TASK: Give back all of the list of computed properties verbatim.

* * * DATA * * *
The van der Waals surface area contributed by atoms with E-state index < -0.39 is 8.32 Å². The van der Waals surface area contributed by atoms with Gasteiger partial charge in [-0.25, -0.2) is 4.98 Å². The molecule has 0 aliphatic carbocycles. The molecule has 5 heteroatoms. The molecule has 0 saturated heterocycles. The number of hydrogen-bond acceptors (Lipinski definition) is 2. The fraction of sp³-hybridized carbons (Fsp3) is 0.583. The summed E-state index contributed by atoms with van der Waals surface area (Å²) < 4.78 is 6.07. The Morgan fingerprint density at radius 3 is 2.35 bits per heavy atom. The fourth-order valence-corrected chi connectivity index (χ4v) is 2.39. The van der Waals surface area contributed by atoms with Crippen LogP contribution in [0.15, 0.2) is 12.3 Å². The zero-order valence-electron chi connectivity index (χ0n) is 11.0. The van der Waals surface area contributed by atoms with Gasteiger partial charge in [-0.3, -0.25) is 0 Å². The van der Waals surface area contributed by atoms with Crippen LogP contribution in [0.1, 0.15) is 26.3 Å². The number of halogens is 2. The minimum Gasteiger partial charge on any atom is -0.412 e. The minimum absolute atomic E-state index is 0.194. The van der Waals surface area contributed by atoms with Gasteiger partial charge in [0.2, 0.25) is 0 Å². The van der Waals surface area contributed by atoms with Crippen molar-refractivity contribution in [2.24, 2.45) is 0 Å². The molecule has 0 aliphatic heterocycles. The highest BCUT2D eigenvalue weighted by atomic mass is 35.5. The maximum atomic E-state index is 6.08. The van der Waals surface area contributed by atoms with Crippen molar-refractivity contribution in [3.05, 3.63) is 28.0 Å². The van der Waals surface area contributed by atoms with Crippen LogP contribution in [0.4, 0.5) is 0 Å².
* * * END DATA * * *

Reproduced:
The van der Waals surface area contributed by atoms with E-state index < -0.39 is 8.32 Å². The van der Waals surface area contributed by atoms with Gasteiger partial charge in [-0.25, -0.2) is 4.98 Å². The molecule has 0 aliphatic carbocycles. The molecule has 5 heteroatoms. The molecule has 0 saturated heterocycles. The number of hydrogen-bond acceptors (Lipinski definition) is 2. The fraction of sp³-hybridized carbons (Fsp3) is 0.583. The summed E-state index contributed by atoms with van der Waals surface area (Å²) < 4.78 is 6.07. The Morgan fingerprint density at radius 3 is 2.35 bits per heavy atom. The fourth-order valence-corrected chi connectivity index (χ4v) is 2.39. The van der Waals surface area contributed by atoms with Crippen LogP contribution in [0.15, 0.2) is 12.3 Å². The zero-order valence-electron chi connectivity index (χ0n) is 11.0. The van der Waals surface area contributed by atoms with Gasteiger partial charge in [-0.3, -0.25) is 0 Å². The van der Waals surface area contributed by atoms with Crippen LogP contribution in [0.1, 0.15) is 26.3 Å². The number of halogens is 2. The minimum Gasteiger partial charge on any atom is -0.412 e. The minimum absolute atomic E-state index is 0.194. The van der Waals surface area contributed by atoms with Gasteiger partial charge in [0.2, 0.25) is 0 Å². The van der Waals surface area contributed by atoms with Crippen molar-refractivity contribution in [2.24, 2.45) is 0 Å². The molecule has 0 aliphatic heterocycles. The highest BCUT2D eigenvalue weighted by atomic mass is 35.5. The maximum atomic E-state index is 6.08. The van der Waals surface area contributed by atoms with Crippen molar-refractivity contribution in [3.05, 3.63) is 28.0 Å². The van der Waals surface area contributed by atoms with Crippen LogP contribution in [0.4, 0.5) is 0 Å².